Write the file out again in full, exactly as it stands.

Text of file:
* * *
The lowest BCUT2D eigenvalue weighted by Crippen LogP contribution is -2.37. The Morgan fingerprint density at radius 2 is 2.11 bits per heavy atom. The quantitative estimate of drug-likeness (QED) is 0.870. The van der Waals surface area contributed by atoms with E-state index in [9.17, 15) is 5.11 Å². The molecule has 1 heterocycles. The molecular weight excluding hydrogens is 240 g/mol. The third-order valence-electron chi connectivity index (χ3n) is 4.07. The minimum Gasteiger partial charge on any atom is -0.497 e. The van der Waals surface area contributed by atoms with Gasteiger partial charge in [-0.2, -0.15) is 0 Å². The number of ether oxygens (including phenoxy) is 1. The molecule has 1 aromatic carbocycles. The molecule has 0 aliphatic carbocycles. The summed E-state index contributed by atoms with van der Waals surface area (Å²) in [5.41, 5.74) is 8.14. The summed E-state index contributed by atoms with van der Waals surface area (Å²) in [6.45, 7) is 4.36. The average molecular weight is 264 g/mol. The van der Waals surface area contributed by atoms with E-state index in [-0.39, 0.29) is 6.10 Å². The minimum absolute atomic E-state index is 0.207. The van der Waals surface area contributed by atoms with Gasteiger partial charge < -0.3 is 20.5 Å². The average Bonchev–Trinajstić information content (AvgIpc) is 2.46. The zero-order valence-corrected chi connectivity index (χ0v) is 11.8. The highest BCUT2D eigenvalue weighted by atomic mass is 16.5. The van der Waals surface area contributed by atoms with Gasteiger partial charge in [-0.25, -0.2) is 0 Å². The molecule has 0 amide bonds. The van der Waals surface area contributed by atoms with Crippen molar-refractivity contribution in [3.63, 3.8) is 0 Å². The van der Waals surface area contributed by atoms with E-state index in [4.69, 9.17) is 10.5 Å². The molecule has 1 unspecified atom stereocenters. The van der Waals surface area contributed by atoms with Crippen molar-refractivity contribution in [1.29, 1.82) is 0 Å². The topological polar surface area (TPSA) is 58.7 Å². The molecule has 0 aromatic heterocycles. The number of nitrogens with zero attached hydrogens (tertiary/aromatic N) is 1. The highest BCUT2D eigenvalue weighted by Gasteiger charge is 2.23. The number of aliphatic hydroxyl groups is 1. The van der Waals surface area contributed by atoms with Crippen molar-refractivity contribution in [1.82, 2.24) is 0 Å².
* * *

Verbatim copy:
The lowest BCUT2D eigenvalue weighted by Crippen LogP contribution is -2.37. The Morgan fingerprint density at radius 2 is 2.11 bits per heavy atom. The quantitative estimate of drug-likeness (QED) is 0.870. The van der Waals surface area contributed by atoms with E-state index in [9.17, 15) is 5.11 Å². The molecule has 1 heterocycles. The molecular weight excluding hydrogens is 240 g/mol. The third-order valence-electron chi connectivity index (χ3n) is 4.07. The minimum Gasteiger partial charge on any atom is -0.497 e. The van der Waals surface area contributed by atoms with Gasteiger partial charge in [-0.2, -0.15) is 0 Å². The number of ether oxygens (including phenoxy) is 1. The molecule has 1 aromatic carbocycles. The molecule has 0 aliphatic carbocycles. The summed E-state index contributed by atoms with van der Waals surface area (Å²) in [5.41, 5.74) is 8.14. The summed E-state index contributed by atoms with van der Waals surface area (Å²) in [6.45, 7) is 4.36. The average molecular weight is 264 g/mol. The van der Waals surface area contributed by atoms with E-state index in [-0.39, 0.29) is 6.10 Å². The minimum absolute atomic E-state index is 0.207. The van der Waals surface area contributed by atoms with Gasteiger partial charge < -0.3 is 20.5 Å². The average Bonchev–Trinajstić information content (AvgIpc) is 2.46. The zero-order valence-corrected chi connectivity index (χ0v) is 11.8. The highest BCUT2D eigenvalue weighted by atomic mass is 16.5. The van der Waals surface area contributed by atoms with Gasteiger partial charge in [-0.25, -0.2) is 0 Å². The molecule has 0 amide bonds. The van der Waals surface area contributed by atoms with Crippen molar-refractivity contribution in [3.63, 3.8) is 0 Å². The van der Waals surface area contributed by atoms with E-state index in [4.69, 9.17) is 10.5 Å². The molecule has 1 unspecified atom stereocenters. The van der Waals surface area contributed by atoms with Crippen molar-refractivity contribution in [1.29, 1.82) is 0 Å². The topological polar surface area (TPSA) is 58.7 Å². The molecule has 0 aromatic heterocycles. The number of nitrogens with zero attached hydrogens (tertiary/aromatic N) is 1. The highest BCUT2D eigenvalue weighted by Gasteiger charge is 2.23. The number of aliphatic hydroxyl groups is 1. The van der Waals surface area contributed by atoms with Crippen molar-refractivity contribution in [1.82, 2.24) is 0 Å².